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'Obvious Child' review: Indie romantic comedy with sharp eye for detail

Jenny Slate in Obvious Child at New Directors

Jenny Slate in Obvious Child at New Directors New Films 2014. Credit: A24

"I'm pregnant and I'm having an abortion," a weepy Donna Stern (Jenny Slate), confesses to her mother (Polly Draper). "Thank God," Mom says, relieved. "I thought you were going to say you're moving to L.A." If "Obvious Child," the so-called "abortion comedy" directed by Gillian Robespierre ticks people off, it won't be because it isn't funny, or human, but because it treats a political, provocative procedure as something that doesn't always result in divine plagues of floods, famine, pestilence and toads.

Directed with a sharp eye for hipster detail, the film is really a romantic comedy and like all romantic comedies requires a distracting conflict to provide lumps to the budding love affair in question. In "Obvious Child," it happens to be abortion: Donna, who does standup in Williamsburg when she's not working at a used bookstore in Manhattan, finds out in the same week that her boyfriend has been cheating on her and that her bookstore is closing, and channels both into a disastrously drunken set at her local comedy club.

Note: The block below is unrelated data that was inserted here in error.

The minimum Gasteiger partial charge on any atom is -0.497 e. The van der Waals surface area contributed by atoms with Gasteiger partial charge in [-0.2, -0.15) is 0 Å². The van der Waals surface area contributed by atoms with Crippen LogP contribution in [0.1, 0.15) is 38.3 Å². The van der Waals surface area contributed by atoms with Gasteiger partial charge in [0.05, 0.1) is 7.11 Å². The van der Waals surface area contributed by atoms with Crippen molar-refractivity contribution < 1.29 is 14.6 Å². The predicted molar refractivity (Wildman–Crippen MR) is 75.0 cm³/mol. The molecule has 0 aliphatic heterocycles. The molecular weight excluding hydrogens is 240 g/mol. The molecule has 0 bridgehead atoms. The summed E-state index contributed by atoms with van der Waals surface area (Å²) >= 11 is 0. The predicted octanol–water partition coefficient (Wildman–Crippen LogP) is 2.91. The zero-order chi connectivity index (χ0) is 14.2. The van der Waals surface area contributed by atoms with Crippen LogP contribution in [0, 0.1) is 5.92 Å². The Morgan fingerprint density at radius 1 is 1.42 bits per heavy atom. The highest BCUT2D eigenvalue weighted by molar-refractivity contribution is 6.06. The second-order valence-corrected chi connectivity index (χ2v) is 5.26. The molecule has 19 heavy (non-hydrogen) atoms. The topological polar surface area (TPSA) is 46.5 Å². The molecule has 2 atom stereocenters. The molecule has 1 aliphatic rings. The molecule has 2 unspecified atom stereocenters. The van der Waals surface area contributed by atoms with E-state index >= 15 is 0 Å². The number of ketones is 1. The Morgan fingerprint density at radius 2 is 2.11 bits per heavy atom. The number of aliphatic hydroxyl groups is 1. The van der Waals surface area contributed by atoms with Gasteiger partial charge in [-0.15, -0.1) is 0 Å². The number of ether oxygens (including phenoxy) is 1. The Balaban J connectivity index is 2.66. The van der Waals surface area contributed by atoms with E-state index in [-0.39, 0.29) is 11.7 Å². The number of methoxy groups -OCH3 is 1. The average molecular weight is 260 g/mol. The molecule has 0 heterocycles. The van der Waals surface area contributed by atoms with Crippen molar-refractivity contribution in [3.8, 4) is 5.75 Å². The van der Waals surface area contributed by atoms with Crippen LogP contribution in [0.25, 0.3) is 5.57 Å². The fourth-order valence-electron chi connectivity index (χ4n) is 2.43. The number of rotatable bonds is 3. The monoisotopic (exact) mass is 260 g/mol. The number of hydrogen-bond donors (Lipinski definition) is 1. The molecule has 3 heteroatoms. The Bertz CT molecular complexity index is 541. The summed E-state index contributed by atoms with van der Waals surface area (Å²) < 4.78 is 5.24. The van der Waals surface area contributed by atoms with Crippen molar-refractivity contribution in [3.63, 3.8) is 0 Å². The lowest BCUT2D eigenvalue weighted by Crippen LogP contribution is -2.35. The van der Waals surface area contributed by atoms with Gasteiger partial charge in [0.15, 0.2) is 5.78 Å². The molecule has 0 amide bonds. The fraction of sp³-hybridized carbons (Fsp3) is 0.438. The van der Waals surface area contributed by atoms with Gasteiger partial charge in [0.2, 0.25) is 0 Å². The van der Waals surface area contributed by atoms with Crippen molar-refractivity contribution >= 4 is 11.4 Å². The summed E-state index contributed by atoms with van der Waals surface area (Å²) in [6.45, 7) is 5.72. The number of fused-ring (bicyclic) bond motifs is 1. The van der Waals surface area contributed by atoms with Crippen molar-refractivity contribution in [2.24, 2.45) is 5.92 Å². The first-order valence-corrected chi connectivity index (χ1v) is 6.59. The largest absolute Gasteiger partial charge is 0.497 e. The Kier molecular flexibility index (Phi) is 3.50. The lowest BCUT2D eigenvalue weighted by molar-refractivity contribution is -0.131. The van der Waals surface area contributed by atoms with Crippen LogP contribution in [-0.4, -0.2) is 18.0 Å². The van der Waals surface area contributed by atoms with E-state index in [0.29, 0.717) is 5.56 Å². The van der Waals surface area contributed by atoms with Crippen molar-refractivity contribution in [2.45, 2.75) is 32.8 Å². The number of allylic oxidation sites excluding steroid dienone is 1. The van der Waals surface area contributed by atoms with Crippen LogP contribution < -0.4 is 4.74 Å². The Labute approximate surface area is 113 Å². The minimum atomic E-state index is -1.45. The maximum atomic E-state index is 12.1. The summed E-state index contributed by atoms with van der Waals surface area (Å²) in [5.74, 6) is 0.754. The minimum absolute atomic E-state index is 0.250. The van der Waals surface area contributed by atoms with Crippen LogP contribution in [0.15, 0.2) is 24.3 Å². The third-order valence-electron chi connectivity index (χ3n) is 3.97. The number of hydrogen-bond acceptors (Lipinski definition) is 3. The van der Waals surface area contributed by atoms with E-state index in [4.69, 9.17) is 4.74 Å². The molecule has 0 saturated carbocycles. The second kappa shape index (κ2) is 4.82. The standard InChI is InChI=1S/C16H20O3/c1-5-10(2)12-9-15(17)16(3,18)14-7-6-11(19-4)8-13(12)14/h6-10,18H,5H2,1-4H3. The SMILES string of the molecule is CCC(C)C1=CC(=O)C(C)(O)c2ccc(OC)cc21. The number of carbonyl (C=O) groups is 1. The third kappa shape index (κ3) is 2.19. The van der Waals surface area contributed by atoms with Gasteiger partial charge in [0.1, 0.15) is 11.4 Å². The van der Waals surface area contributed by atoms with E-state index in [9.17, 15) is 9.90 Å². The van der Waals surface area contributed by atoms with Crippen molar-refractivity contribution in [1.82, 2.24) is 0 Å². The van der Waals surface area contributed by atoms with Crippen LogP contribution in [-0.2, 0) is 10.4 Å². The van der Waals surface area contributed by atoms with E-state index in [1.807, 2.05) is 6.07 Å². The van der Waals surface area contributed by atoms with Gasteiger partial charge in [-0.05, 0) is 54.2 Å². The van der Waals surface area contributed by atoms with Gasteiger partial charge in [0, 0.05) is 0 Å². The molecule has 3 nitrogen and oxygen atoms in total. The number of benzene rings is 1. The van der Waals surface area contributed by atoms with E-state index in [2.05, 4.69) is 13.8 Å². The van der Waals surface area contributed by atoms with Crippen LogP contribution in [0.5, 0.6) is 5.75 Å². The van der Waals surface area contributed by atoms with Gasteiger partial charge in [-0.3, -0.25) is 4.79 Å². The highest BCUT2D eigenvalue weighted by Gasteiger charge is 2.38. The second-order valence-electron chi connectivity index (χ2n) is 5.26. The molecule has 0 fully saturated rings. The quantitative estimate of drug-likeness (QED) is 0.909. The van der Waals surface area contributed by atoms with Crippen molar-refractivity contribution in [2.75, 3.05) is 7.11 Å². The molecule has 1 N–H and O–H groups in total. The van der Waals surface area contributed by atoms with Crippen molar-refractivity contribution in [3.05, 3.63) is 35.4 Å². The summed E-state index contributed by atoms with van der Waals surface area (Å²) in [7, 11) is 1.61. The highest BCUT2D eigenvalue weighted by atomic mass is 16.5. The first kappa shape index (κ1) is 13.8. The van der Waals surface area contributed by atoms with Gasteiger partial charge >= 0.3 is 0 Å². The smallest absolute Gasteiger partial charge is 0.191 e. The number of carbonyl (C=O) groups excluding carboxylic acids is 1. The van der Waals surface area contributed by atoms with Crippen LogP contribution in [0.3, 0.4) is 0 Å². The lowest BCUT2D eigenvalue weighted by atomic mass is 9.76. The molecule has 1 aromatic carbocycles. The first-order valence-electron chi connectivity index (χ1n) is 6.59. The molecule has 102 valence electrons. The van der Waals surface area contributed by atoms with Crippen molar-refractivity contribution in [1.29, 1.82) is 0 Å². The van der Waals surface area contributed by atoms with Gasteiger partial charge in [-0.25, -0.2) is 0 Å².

There, she meets Max (Jake Lacy), a white-bread Vermonter who's on a boho tour of Brooklyn. They have an inebriated one-night stand; several weeks later, she discovers she's pregnant. Whether to tell Max -- and how and why and where -- becomes the movie's preoccupation, less so Donna's ambiguity about a procedure she agrees to have, with no lack of irony, on Valentine's Day.

Slate is both charming and funny, even if some of the standup material is more crass than it is clever, and the intentionally bad jokes go on too long. In its quieter, more contemplative moments "Obvious Child" is quite affecting, capturing a moment in young woman's life when she has to ponder her choices -- the ones she's made, and the ones she will. There's a sense of authenticity about her, her city, her generation -- and even her dilemma -- that's rare. And mature. And knowing, about the realities of women's lives, without a lot of candy coating.

PLOT Comedian loses her job, is dumped by her boyfriend and winds up pregnant, just in time for Valentine's Day.

RATING R (some thematic elements, violence and language)

CAST Jenny Slate, Jake Lacy, Gaby Hoffmann


BOTTOM LINE Virtue and vulgarity fight to a draw via a film that should put the vivacious Jenny Slate and director Gillian Robespierre on everyone's indie radar.

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